PMB – Energy
Mr PITT (Hinkler): Deputy Speaker Gee, as you know, this is an important issue for the people that we represent, because right now they cannot pay their power bills. It doesn’t matter whether you are representing the butcher, the baker or the candlestick maker; it doesn’t matter whether you are representing a large organisation like Alcoa; it doesn’t matter whether you are in the outback, on the coast or in the city—quite simply the cost of electricity in this country is far too high. We find ourselves surrounded by natural resources, by gas, by coal and by water. We can utilise those resources, as we have done in the past, to generate cheap and reliable electricity. But we find ourselves surrounded by decisions, particularly driven by state ideology, which are not based on engineering and physics.
South Australia is the prime example. You do not need to go and reflect; you do not need to engage a consultant. You can simply look at South Australia, which is the test case for this nation. A 50 per cent target for intermittent wind and solar has resulted in the most expensive electricity in the world, and it is unreliable. As an engineer, I know one thing: if you can find me a solar panel that will generate in the dark, I will be 100 per cent supportive. But what we find now is that the mix of our generation capacity simply has not been planned well enough, and all governments should accept responsibility for those decisions and those errors.
We find ourselves in a position where we have an ageing fleet of coal-generated power stations across the country, and we should absolutely place the responsibility for that where it lies. That responsibility lies with state governments. This is not a Federation issue. The National Electricity Market, in my view, has been a complete failure. It has not driven new investment, but it has made some organisations and some state governments very, very rich. They have robbed money from consumers. Look at the Queensland state government: they own every retailer in town north of Gympie. There is only one. It is owned by the Queensland state government. They own all of the poles and wires. They own 70 per cent of the generators. They are robbing $1.1 billion every single year from the pockets of electricity consumers in my home state, in my home town and in my electorate. They should be accountable and responsible for those decisions. They set the price. It is not the federal government.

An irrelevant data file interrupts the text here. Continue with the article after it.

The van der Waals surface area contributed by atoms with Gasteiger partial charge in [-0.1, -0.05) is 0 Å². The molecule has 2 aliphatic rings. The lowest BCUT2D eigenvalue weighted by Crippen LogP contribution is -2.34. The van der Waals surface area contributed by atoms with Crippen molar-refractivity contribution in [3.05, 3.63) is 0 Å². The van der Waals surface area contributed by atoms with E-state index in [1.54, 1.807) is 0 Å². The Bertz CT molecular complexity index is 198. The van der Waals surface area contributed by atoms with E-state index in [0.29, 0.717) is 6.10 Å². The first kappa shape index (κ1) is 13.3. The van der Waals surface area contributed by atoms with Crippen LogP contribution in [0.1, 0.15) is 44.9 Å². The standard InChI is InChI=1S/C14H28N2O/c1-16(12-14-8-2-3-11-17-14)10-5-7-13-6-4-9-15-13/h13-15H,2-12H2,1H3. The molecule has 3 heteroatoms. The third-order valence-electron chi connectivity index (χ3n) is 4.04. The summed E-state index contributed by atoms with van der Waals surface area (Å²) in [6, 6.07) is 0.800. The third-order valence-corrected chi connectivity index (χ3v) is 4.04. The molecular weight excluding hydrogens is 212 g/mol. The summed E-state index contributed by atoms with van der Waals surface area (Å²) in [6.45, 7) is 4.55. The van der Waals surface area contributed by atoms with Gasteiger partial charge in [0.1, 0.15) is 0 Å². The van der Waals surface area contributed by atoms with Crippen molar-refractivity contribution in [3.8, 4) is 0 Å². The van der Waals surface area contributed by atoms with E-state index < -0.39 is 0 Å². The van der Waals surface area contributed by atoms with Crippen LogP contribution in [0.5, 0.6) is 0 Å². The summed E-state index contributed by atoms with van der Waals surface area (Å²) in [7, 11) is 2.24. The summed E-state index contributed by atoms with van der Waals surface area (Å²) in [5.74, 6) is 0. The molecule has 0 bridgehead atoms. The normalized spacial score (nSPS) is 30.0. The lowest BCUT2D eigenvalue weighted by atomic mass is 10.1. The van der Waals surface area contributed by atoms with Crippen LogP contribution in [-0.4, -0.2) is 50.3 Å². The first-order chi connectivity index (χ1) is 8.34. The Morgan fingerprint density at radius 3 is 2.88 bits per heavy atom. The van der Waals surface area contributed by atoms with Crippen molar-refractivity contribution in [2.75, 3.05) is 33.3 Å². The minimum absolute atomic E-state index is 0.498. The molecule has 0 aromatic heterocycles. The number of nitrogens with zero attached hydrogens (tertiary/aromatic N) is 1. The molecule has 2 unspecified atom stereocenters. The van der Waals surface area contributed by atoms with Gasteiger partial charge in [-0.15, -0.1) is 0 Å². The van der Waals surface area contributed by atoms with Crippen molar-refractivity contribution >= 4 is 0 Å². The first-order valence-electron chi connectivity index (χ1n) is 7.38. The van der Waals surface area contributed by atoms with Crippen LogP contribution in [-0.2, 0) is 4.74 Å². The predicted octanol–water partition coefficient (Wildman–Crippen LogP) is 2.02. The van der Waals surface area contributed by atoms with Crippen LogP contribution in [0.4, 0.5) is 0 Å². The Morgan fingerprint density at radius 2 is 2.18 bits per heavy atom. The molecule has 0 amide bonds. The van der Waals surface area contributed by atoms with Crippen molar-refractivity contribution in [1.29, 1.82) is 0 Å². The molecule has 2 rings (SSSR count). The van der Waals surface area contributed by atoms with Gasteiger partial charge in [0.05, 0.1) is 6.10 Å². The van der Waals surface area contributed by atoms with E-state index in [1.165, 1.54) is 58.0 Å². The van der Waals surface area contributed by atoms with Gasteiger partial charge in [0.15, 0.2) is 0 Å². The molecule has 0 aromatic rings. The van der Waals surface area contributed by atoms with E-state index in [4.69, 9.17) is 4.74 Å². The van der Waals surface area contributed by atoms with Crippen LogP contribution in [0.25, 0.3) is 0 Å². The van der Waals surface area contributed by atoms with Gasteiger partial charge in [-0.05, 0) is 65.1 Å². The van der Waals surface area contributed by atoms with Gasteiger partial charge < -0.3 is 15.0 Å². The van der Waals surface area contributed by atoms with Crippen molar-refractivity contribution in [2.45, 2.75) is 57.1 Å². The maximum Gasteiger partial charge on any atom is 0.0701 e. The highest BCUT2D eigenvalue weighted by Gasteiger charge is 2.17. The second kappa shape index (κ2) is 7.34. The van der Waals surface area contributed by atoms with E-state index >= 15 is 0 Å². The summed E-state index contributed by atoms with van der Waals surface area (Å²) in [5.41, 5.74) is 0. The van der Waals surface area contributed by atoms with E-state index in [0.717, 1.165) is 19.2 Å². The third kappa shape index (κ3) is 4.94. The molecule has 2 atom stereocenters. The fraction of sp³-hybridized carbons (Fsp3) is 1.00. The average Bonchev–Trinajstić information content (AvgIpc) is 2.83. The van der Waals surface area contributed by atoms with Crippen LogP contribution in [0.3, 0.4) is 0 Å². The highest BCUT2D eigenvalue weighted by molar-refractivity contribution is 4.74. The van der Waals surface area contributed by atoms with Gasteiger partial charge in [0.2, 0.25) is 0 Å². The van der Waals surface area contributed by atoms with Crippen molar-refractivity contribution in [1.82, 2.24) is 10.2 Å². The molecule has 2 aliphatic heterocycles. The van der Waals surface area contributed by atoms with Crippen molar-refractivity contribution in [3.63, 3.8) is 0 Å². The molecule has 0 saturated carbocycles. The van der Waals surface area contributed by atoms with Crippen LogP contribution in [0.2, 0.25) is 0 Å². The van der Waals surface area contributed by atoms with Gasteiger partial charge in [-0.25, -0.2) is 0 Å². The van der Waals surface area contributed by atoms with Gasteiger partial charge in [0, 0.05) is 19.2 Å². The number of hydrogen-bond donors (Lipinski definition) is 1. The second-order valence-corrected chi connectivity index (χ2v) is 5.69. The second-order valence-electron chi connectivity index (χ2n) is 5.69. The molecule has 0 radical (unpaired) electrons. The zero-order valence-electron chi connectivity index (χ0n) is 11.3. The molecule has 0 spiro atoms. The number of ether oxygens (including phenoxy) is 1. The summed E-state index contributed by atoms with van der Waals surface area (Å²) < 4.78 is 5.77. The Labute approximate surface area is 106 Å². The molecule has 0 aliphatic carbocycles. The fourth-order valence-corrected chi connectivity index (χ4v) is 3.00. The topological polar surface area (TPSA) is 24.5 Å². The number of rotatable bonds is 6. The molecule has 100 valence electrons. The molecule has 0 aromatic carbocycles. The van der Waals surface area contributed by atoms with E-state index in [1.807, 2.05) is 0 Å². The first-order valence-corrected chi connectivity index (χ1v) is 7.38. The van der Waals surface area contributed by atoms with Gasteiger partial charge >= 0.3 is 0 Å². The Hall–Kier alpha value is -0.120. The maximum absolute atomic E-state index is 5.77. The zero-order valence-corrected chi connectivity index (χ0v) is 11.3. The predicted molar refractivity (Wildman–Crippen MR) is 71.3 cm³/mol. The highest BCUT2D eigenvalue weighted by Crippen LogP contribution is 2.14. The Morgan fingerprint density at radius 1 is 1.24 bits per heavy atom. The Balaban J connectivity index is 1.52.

We find ourselves in the position where action needs to be taken. I commend the Minister for Energy, Angus Taylor, on the decisions he has taken already to focus on price and reliability, because without them the lights will go out. It is that simple. I spoke in this place in 2015 against the Renewable Energy Target for a couple of very simple reasons. My view—and can I say in my considered, educated, skilled and qualified view—was that it would put up the price of electricity and it would be paid for by the poorest people in this country: the ones who cannot afford to put solar on their rooftops, the ones who rent, the ones who do not get the opportunity to reduce the price that they pay every single year. And that has been the case. We find ourselves in a position now where our economy, where our nation, where our businesses, where our people and where our seniors cannot afford to pay their bills. That is not helping us to drive jobs growth. That is not helping the nation, it is not helping the economy, it is not helping businesses and it is certainly not helping our exporters.
I have a foundry in my electorate which has been there for over 125 years. The biggest issue they have right now, in terms of their viability, is the ability to pay their power and gas bill. They have been training apprentices and trainees for over a century. They have been the driver of people with skills and with trades into our economy for over 100 years, and they find themselves on the brink of disaster because they cannot afford to continue to pay.
So in this place we need for put aside our ideological views. We need to stand up for what is necessary to build a better country, and that is cheap energy. Intermittent wind and solar have their place, and there are lots of places where they will help and reduce the cost, particularly where there is an engagement, for example, with diesel generation, because that is a stored fuel. But we should take those opportunities where the physics and engineering say that it will drive down the price. You cannot run this country on an intermittent supply through wind and solar. It doesn’t matter what you may or may not believe in terms of your ideals—this is purely engineering and physics, and we have to make decisions based around those things. As a government, we need to decide how to drive that, and if the states don’t want to get on board then we should dismantle the National Electricity Market.